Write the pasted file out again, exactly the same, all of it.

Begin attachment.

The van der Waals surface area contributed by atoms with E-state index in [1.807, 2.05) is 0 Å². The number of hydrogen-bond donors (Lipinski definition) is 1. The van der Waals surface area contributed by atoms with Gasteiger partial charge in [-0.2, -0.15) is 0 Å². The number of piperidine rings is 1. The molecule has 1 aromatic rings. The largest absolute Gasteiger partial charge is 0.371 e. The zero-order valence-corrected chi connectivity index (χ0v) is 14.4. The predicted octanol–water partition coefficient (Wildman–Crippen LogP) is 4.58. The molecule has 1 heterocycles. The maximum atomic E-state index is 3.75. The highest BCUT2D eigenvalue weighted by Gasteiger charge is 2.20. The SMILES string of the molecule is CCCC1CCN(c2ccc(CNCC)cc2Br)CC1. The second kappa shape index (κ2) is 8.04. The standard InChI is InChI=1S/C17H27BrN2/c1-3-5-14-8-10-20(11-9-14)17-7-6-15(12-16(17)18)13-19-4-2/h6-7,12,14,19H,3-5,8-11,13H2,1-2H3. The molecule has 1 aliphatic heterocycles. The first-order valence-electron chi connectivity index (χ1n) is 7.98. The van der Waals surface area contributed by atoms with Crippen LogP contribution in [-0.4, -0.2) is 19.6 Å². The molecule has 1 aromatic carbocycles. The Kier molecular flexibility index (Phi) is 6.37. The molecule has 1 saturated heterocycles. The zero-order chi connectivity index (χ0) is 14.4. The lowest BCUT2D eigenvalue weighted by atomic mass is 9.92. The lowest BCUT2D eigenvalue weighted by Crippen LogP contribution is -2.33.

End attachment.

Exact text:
The van der Waals surface area contributed by atoms with E-state index in [1.807, 2.05) is 0 Å². The number of hydrogen-bond donors (Lipinski definition) is 1. The van der Waals surface area contributed by atoms with Gasteiger partial charge in [-0.2, -0.15) is 0 Å². The number of piperidine rings is 1. The molecule has 1 aromatic rings. The largest absolute Gasteiger partial charge is 0.371 e. The zero-order valence-corrected chi connectivity index (χ0v) is 14.4. The predicted octanol–water partition coefficient (Wildman–Crippen LogP) is 4.58. The molecule has 1 heterocycles. The maximum atomic E-state index is 3.75. The highest BCUT2D eigenvalue weighted by Gasteiger charge is 2.20. The SMILES string of the molecule is CCCC1CCN(c2ccc(CNCC)cc2Br)CC1. The second kappa shape index (κ2) is 8.04. The standard InChI is InChI=1S/C17H27BrN2/c1-3-5-14-8-10-20(11-9-14)17-7-6-15(12-16(17)18)13-19-4-2/h6-7,12,14,19H,3-5,8-11,13H2,1-2H3. The molecule has 1 aliphatic heterocycles. The first-order valence-electron chi connectivity index (χ1n) is 7.98. The van der Waals surface area contributed by atoms with Crippen LogP contribution in [-0.4, -0.2) is 19.6 Å². The molecule has 1 aromatic carbocycles. The Kier molecular flexibility index (Phi) is 6.37. The molecule has 1 saturated heterocycles. The zero-order chi connectivity index (χ0) is 14.4. The lowest BCUT2D eigenvalue weighted by atomic mass is 9.92. The lowest BCUT2D eigenvalue weighted by Crippen LogP contribution is -2.33.